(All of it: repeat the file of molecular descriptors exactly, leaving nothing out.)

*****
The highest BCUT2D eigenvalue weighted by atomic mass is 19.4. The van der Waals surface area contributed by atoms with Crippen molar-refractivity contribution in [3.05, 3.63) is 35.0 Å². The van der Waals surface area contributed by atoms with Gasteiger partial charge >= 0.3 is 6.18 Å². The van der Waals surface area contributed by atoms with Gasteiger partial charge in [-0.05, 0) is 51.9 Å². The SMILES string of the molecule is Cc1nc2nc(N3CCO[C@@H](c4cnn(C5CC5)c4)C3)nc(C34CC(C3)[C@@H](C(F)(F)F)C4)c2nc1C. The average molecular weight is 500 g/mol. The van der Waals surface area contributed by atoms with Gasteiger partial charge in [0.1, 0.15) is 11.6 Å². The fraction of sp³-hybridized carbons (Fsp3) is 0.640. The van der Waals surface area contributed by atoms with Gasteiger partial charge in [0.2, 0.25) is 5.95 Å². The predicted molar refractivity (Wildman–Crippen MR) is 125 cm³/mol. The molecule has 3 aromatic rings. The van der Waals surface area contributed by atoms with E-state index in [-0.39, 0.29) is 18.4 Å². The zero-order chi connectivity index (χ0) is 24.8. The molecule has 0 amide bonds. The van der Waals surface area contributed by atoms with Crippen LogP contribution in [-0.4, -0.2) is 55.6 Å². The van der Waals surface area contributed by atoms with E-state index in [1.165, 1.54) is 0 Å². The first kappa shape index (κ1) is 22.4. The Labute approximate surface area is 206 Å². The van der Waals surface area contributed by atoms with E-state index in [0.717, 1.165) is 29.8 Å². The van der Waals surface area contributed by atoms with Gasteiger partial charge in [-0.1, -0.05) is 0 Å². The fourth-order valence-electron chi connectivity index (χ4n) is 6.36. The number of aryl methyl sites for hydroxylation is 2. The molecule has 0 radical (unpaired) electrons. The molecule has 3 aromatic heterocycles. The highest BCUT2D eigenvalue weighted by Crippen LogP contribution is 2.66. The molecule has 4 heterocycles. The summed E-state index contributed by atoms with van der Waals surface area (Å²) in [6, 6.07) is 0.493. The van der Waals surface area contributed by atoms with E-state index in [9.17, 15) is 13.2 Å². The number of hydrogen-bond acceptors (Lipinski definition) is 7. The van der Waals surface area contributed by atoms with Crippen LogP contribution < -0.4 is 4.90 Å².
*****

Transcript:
The highest BCUT2D eigenvalue weighted by atomic mass is 19.4. The van der Waals surface area contributed by atoms with Crippen molar-refractivity contribution in [3.05, 3.63) is 35.0 Å². The van der Waals surface area contributed by atoms with Gasteiger partial charge >= 0.3 is 6.18 Å². The van der Waals surface area contributed by atoms with Gasteiger partial charge in [-0.05, 0) is 51.9 Å². The SMILES string of the molecule is Cc1nc2nc(N3CCO[C@@H](c4cnn(C5CC5)c4)C3)nc(C34CC(C3)[C@@H](C(F)(F)F)C4)c2nc1C. The average molecular weight is 500 g/mol. The van der Waals surface area contributed by atoms with Gasteiger partial charge in [0.1, 0.15) is 11.6 Å². The fraction of sp³-hybridized carbons (Fsp3) is 0.640. The van der Waals surface area contributed by atoms with Gasteiger partial charge in [0.2, 0.25) is 5.95 Å². The predicted molar refractivity (Wildman–Crippen MR) is 125 cm³/mol. The molecule has 3 aromatic rings. The van der Waals surface area contributed by atoms with E-state index in [-0.39, 0.29) is 18.4 Å². The zero-order chi connectivity index (χ0) is 24.8. The molecule has 0 amide bonds. The van der Waals surface area contributed by atoms with Crippen LogP contribution in [-0.4, -0.2) is 55.6 Å². The van der Waals surface area contributed by atoms with E-state index in [1.165, 1.54) is 0 Å². The first kappa shape index (κ1) is 22.4. The Labute approximate surface area is 206 Å². The van der Waals surface area contributed by atoms with E-state index in [0.717, 1.165) is 29.8 Å². The van der Waals surface area contributed by atoms with Gasteiger partial charge in [-0.1, -0.05) is 0 Å². The fourth-order valence-electron chi connectivity index (χ4n) is 6.36. The number of aryl methyl sites for hydroxylation is 2. The molecule has 0 radical (unpaired) electrons. The molecule has 3 aromatic heterocycles. The highest BCUT2D eigenvalue weighted by Crippen LogP contribution is 2.66. The molecule has 4 heterocycles. The summed E-state index contributed by atoms with van der Waals surface area (Å²) in [6, 6.07) is 0.493. The van der Waals surface area contributed by atoms with E-state index in [9.17, 15) is 13.2 Å². The number of hydrogen-bond acceptors (Lipinski definition) is 7. The van der Waals surface area contributed by atoms with Crippen LogP contribution < -0.4 is 4.90 Å².